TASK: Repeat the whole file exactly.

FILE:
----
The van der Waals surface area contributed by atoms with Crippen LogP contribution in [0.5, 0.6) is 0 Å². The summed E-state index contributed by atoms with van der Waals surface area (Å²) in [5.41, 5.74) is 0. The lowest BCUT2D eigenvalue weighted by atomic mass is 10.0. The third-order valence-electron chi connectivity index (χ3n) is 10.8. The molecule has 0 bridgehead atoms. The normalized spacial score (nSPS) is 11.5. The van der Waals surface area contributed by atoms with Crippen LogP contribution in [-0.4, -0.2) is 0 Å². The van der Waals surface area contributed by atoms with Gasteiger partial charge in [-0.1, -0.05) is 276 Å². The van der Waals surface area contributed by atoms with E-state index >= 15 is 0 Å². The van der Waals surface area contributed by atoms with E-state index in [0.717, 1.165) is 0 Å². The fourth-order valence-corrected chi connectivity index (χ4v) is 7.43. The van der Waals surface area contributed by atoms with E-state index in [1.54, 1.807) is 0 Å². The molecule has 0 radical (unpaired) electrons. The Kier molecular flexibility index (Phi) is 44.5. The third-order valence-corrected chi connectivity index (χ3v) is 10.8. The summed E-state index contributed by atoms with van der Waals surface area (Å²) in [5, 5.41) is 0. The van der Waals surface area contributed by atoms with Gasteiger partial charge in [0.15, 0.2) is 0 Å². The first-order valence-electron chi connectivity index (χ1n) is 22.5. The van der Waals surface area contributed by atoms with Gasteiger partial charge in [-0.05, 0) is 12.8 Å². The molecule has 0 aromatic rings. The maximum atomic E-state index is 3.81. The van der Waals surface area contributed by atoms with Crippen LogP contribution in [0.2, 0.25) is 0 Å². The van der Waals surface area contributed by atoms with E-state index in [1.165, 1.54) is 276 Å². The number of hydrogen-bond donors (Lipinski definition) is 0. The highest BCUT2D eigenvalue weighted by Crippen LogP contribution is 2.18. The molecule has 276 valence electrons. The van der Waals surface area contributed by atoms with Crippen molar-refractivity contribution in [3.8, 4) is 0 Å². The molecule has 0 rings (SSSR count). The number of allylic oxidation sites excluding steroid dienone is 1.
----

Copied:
The van der Waals surface area contributed by atoms with Crippen LogP contribution in [0.5, 0.6) is 0 Å². The summed E-state index contributed by atoms with van der Waals surface area (Å²) in [5.41, 5.74) is 0. The lowest BCUT2D eigenvalue weighted by atomic mass is 10.0. The third-order valence-electron chi connectivity index (χ3n) is 10.8. The molecule has 0 bridgehead atoms. The normalized spacial score (nSPS) is 11.5. The van der Waals surface area contributed by atoms with Crippen LogP contribution in [-0.4, -0.2) is 0 Å². The van der Waals surface area contributed by atoms with Gasteiger partial charge in [-0.1, -0.05) is 276 Å². The van der Waals surface area contributed by atoms with E-state index >= 15 is 0 Å². The van der Waals surface area contributed by atoms with E-state index in [0.717, 1.165) is 0 Å². The fourth-order valence-corrected chi connectivity index (χ4v) is 7.43. The van der Waals surface area contributed by atoms with E-state index in [1.54, 1.807) is 0 Å². The molecule has 0 radical (unpaired) electrons. The Kier molecular flexibility index (Phi) is 44.5. The third-order valence-corrected chi connectivity index (χ3v) is 10.8. The summed E-state index contributed by atoms with van der Waals surface area (Å²) in [5, 5.41) is 0. The van der Waals surface area contributed by atoms with Gasteiger partial charge in [0.15, 0.2) is 0 Å². The first-order valence-electron chi connectivity index (χ1n) is 22.5. The van der Waals surface area contributed by atoms with Gasteiger partial charge in [-0.05, 0) is 12.8 Å². The molecule has 0 aromatic rings. The maximum atomic E-state index is 3.81. The van der Waals surface area contributed by atoms with Crippen LogP contribution in [0.2, 0.25) is 0 Å². The van der Waals surface area contributed by atoms with E-state index in [1.165, 1.54) is 276 Å². The number of hydrogen-bond donors (Lipinski definition) is 0. The highest BCUT2D eigenvalue weighted by Crippen LogP contribution is 2.18. The molecule has 276 valence electrons. The van der Waals surface area contributed by atoms with Crippen molar-refractivity contribution in [3.8, 4) is 0 Å². The molecule has 0 rings (SSSR count). The number of allylic oxidation sites excluding steroid dienone is 1.